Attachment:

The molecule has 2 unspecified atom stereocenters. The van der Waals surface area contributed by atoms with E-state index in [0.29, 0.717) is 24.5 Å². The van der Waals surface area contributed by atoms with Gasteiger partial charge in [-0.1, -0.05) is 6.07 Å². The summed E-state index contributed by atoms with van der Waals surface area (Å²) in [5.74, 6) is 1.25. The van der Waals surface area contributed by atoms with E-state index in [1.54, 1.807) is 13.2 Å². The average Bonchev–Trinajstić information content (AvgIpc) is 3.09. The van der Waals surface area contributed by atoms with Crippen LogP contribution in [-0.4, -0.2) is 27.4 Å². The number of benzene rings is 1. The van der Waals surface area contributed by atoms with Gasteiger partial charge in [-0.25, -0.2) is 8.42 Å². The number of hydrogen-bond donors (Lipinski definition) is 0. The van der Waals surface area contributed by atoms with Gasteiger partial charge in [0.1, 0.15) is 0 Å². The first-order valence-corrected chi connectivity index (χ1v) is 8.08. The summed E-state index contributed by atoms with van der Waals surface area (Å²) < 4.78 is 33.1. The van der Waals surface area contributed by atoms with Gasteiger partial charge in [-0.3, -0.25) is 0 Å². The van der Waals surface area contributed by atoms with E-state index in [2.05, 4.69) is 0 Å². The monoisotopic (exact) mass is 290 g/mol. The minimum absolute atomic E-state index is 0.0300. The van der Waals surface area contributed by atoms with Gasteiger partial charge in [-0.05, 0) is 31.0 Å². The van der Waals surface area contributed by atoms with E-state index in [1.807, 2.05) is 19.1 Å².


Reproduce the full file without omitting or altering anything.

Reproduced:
The molecule has 2 unspecified atom stereocenters. The van der Waals surface area contributed by atoms with E-state index in [0.29, 0.717) is 24.5 Å². The van der Waals surface area contributed by atoms with Gasteiger partial charge in [-0.1, -0.05) is 6.07 Å². The summed E-state index contributed by atoms with van der Waals surface area (Å²) in [5.74, 6) is 1.25. The van der Waals surface area contributed by atoms with E-state index in [1.54, 1.807) is 13.2 Å². The average Bonchev–Trinajstić information content (AvgIpc) is 3.09. The van der Waals surface area contributed by atoms with Crippen LogP contribution in [-0.4, -0.2) is 27.4 Å². The number of benzene rings is 1. The van der Waals surface area contributed by atoms with Gasteiger partial charge in [-0.25, -0.2) is 8.42 Å². The number of hydrogen-bond donors (Lipinski definition) is 0. The van der Waals surface area contributed by atoms with Gasteiger partial charge in [0.1, 0.15) is 0 Å². The first-order valence-corrected chi connectivity index (χ1v) is 8.08. The summed E-state index contributed by atoms with van der Waals surface area (Å²) < 4.78 is 33.1. The van der Waals surface area contributed by atoms with Gasteiger partial charge in [-0.3, -0.25) is 0 Å². The van der Waals surface area contributed by atoms with E-state index in [2.05, 4.69) is 0 Å². The monoisotopic (exact) mass is 290 g/mol. The minimum absolute atomic E-state index is 0.0300. The van der Waals surface area contributed by atoms with Gasteiger partial charge in [-0.05, 0) is 31.0 Å². The van der Waals surface area contributed by atoms with E-state index in [1.807, 2.05) is 19.1 Å².